A shell prompt on a Linux computer.
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The Linux uniq command whips through your text files looking for unique or duplicate lines. In this guide, we cover its versatility and features, as well as how you can make the most of this nifty utility.

Finding Matching Lines of Text on Linux

The uniq command is fast, flexible, and great at what it does. However, like many Linux commands, it has a few quirks—which is fine, as long as you know about them. If you take the plunge without a bit of insider know-how, you could well be left scratching your head at the results. We’ll point out these quirks as we go.

The uniq command is perfect for those in the single-minded, designed-to-do-one-thing-and-do-it-well camp. That’s why it’s also particularly well-suited to work with pipes and play its part in command pipelines. One of its most frequent collaborators is sort because uniq has to have sorted input on which to work.

Let’s fire it up!

RELATED: How to Use Pipes on Linux

Running uniq with No Options

We’ve got a text file that contains the lyrics to Robert Johnson’s song I Believe I’ll Dust My Broom. Let’s see what uniq makes of it.

We’ll type the following to pipe the output into less:

uniq dust-my-broom.txt | less

We get the entire song, including duplicate lines, in less:

That doesn’t seem to be either the unique lines nor the duplicate lines.

Right—because this is the first quirk. If you run uniq with no options, it behaves as though you used the -u (unique lines) option. This tells uniq to print only the unique lines from the file. The reason you see duplicate lines is because, for uniq to consider a line a duplicate, it must be adjacent to its duplicate, which is where sort comes in.

When we sort the file, it groups the duplicate lines, and uniq treats them as duplicates. We’ll use sort on the file, pipe the sorted output into uniq, and then pipe the final output into less.

To do so, we type the following:

sort dust-my-broom.txt | uniq | less

A sorted list of lines appears in less.

The line, “I believe I’ll dust my broom,” definitely appears in the song more than once. In fact, it’s repeated twice within the first four lines of the song.

So, why is it showing up in a list of unique lines? Because the first time a line appears in the file, it’s unique; only the subsequent entries are duplicates. You can think of it as listing the first occurrence of each unique line.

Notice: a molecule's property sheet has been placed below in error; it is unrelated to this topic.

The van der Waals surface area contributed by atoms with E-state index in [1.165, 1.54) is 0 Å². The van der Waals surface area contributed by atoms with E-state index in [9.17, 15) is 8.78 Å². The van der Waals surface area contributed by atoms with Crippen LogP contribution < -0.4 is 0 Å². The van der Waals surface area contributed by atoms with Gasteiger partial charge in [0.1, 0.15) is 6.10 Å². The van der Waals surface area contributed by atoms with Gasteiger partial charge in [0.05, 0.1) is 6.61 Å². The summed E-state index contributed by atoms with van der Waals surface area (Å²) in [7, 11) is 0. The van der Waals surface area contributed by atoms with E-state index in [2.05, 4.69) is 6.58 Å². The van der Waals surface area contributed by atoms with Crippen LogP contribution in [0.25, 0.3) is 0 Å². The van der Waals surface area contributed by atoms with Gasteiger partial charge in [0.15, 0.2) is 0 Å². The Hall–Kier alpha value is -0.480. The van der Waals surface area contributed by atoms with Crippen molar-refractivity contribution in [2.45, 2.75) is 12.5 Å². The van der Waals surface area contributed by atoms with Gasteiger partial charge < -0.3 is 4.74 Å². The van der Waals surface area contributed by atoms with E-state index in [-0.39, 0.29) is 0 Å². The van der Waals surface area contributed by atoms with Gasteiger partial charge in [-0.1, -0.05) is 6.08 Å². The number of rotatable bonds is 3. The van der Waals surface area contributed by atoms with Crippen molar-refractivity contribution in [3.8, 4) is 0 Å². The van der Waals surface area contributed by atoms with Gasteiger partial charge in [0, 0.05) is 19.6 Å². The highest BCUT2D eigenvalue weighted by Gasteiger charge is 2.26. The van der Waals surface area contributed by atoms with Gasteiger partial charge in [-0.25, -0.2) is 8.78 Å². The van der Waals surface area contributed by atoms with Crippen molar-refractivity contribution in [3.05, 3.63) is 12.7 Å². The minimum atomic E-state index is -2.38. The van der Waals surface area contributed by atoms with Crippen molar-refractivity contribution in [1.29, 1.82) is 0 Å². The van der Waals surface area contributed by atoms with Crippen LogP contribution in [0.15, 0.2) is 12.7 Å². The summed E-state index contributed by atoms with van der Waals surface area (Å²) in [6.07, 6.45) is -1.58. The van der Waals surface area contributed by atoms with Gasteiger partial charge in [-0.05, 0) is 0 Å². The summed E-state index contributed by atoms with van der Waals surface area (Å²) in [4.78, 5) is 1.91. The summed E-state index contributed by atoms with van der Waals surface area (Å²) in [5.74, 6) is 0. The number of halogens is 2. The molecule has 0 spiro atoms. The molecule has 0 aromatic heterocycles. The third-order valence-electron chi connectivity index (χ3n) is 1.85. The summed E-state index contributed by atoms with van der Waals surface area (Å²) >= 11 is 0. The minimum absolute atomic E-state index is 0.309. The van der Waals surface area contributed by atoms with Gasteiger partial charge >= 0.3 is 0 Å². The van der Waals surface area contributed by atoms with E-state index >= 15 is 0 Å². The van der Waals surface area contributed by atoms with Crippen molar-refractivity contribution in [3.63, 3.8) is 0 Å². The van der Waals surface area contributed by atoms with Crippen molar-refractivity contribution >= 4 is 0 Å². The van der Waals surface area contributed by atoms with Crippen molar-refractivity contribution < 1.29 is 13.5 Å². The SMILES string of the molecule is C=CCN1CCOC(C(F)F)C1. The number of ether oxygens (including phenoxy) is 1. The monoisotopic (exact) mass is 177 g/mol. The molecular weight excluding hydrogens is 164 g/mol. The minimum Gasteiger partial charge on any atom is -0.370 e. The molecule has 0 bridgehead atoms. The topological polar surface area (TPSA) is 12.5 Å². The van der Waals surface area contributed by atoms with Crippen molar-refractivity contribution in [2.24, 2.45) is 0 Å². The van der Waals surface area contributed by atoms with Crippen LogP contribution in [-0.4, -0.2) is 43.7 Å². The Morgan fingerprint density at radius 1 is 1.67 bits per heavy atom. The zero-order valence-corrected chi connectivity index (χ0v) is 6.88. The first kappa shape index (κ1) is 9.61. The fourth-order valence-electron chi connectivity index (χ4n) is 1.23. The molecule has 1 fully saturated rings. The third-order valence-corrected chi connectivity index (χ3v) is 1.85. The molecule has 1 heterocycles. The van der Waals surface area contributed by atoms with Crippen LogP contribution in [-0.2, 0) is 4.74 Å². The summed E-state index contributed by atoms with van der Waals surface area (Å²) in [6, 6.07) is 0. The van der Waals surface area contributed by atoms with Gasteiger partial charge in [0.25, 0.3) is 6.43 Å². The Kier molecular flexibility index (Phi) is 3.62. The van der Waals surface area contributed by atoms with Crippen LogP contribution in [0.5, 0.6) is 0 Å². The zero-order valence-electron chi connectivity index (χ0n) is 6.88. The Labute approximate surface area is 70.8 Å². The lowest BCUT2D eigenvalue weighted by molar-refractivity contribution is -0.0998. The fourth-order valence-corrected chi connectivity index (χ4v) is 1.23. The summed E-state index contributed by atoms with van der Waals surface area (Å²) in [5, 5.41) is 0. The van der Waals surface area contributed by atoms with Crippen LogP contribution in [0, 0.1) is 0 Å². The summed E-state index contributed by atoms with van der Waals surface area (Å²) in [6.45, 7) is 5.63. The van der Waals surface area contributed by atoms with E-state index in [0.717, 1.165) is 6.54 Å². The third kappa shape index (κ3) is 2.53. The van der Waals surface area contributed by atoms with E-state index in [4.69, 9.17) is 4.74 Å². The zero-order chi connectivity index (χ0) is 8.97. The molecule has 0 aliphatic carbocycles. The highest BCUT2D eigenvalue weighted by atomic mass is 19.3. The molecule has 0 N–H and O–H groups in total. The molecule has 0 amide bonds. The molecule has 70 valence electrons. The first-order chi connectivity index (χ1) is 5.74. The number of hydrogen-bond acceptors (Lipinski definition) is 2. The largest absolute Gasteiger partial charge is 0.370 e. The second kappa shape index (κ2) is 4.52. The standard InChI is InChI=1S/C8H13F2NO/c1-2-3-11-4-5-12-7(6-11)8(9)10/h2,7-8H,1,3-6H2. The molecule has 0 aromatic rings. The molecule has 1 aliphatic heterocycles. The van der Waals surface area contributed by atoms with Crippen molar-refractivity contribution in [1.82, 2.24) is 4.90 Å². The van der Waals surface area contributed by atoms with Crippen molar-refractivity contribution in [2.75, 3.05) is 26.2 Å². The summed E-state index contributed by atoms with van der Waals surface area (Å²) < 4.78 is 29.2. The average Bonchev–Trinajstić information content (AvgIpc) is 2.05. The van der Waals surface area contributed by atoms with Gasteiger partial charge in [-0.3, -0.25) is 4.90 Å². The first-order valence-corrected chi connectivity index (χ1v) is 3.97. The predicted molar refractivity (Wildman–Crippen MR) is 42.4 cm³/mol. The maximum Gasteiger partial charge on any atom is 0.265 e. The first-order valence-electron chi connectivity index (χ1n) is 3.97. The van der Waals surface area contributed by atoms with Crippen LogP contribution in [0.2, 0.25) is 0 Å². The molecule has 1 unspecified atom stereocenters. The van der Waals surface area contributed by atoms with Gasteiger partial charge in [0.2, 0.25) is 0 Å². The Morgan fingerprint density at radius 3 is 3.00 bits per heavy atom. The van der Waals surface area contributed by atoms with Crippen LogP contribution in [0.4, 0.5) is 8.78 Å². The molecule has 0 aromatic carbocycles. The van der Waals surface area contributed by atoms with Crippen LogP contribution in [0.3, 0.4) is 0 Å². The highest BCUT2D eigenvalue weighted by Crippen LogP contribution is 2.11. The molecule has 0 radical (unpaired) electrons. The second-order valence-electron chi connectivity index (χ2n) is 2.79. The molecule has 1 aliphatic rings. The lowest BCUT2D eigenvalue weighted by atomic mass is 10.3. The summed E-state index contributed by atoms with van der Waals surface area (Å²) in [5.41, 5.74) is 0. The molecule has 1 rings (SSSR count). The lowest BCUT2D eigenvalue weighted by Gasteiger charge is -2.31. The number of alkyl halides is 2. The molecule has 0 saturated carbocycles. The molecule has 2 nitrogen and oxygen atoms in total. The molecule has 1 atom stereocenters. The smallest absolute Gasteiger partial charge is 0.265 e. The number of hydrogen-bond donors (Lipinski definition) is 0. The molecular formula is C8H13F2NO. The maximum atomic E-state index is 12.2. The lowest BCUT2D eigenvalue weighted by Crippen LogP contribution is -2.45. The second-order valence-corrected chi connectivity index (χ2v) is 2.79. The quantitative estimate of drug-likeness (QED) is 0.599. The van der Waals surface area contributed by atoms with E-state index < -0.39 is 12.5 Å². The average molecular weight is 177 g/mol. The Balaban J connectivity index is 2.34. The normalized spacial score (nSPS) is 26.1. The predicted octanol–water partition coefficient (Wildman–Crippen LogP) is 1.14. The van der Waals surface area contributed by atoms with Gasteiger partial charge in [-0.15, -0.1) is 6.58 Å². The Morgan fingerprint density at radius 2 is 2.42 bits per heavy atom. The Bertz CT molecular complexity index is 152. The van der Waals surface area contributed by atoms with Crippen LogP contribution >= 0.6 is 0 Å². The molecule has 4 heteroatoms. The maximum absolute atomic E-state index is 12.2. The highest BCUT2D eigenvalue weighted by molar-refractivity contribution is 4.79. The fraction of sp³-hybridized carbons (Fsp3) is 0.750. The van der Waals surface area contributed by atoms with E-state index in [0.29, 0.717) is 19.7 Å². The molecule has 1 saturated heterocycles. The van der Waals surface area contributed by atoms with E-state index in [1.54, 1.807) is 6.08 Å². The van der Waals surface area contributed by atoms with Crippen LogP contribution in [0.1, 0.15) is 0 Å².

Let’s use sort again and redirect the output into a new file. This way, we don’t have to use sort in every command.

We type the following command:

sort dust-my-broom.txt > sorted.txt

Now, we have a presorted file to work with.

Counting Duplicates

You can use the -c (count) option to print the number of times each line appears in a file.

Type the following command:

uniq -c sorted.txt | less

Each line begins with the number of times that line appears in the file. However, you’ll notice the first line is blank. This tells you there are five blank lines in the file.

If you want the output sorted in numerical order, you can feed the output from uniq into sort. In our example, we’ll use the -r (reverse) and -n (numeric sort) options, and pipe the results into less.

We type the following:

uniq -c sorted.txt | sort -rn | less

The list is sorted in descending order based on the frequency of each line’s appearance.

Listing Only Duplicate Lines

If you want to see only the lines that are repeated in a file, you can use the -d (repeated) option. No matter how many times a line is duplicated in a file, it’s listed only once.

To use this option, we type the following:

uniq -d sorted.txt

The duplicated lines are listed for us. You’ll notice the blank line at the top, which means the file contains duplicate blank lines—it isn’t a space left by uniq to cosmetically offset the listing.

We can also combine the -d (repeated) and -c (count) options and pipe the output through sort. This gives us a sorted list of the lines that appear at least twice.

Type the following to use this option:

uniq -d -c sorted.txt | sort -rn

Listing All Duplicated Lines